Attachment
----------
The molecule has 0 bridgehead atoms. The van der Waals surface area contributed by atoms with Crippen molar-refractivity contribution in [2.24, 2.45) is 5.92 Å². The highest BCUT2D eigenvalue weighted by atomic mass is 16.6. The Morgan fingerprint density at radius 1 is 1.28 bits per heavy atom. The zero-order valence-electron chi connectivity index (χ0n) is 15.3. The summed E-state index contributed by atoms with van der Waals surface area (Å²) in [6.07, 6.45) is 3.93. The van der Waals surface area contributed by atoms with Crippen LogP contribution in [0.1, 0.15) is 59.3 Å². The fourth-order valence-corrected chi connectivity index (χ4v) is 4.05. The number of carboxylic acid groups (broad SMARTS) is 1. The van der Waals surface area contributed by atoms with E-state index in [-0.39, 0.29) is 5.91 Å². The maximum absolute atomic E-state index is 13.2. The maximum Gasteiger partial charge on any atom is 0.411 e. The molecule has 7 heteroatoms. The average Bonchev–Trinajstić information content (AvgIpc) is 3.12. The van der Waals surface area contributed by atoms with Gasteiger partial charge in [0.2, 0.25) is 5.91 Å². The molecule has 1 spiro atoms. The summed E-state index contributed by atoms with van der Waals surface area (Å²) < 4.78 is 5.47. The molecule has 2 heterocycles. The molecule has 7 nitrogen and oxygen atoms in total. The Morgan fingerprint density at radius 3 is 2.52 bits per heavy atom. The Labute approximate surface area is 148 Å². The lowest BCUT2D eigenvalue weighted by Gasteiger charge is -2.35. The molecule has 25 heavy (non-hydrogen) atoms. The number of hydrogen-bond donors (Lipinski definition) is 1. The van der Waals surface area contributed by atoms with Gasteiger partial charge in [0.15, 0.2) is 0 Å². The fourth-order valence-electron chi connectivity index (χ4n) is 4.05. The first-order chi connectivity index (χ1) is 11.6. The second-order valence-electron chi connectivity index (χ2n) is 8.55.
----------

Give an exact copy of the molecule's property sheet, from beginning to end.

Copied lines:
The molecule has 0 bridgehead atoms. The van der Waals surface area contributed by atoms with Crippen molar-refractivity contribution in [2.24, 2.45) is 5.92 Å². The highest BCUT2D eigenvalue weighted by atomic mass is 16.6. The Morgan fingerprint density at radius 1 is 1.28 bits per heavy atom. The zero-order valence-electron chi connectivity index (χ0n) is 15.3. The summed E-state index contributed by atoms with van der Waals surface area (Å²) in [6.07, 6.45) is 3.93. The van der Waals surface area contributed by atoms with Crippen LogP contribution in [0.1, 0.15) is 59.3 Å². The fourth-order valence-corrected chi connectivity index (χ4v) is 4.05. The number of carboxylic acid groups (broad SMARTS) is 1. The van der Waals surface area contributed by atoms with E-state index in [-0.39, 0.29) is 5.91 Å². The maximum absolute atomic E-state index is 13.2. The maximum Gasteiger partial charge on any atom is 0.411 e. The molecule has 7 heteroatoms. The average Bonchev–Trinajstić information content (AvgIpc) is 3.12. The van der Waals surface area contributed by atoms with Gasteiger partial charge in [0.2, 0.25) is 5.91 Å². The molecule has 1 spiro atoms. The summed E-state index contributed by atoms with van der Waals surface area (Å²) < 4.78 is 5.47. The molecule has 2 heterocycles. The molecule has 7 nitrogen and oxygen atoms in total. The Morgan fingerprint density at radius 3 is 2.52 bits per heavy atom. The Labute approximate surface area is 148 Å². The lowest BCUT2D eigenvalue weighted by Gasteiger charge is -2.35. The molecule has 25 heavy (non-hydrogen) atoms. The number of hydrogen-bond donors (Lipinski definition) is 1. The van der Waals surface area contributed by atoms with Gasteiger partial charge in [0.15, 0.2) is 0 Å². The fourth-order valence-electron chi connectivity index (χ4n) is 4.05. The first-order chi connectivity index (χ1) is 11.6. The second-order valence-electron chi connectivity index (χ2n) is 8.55.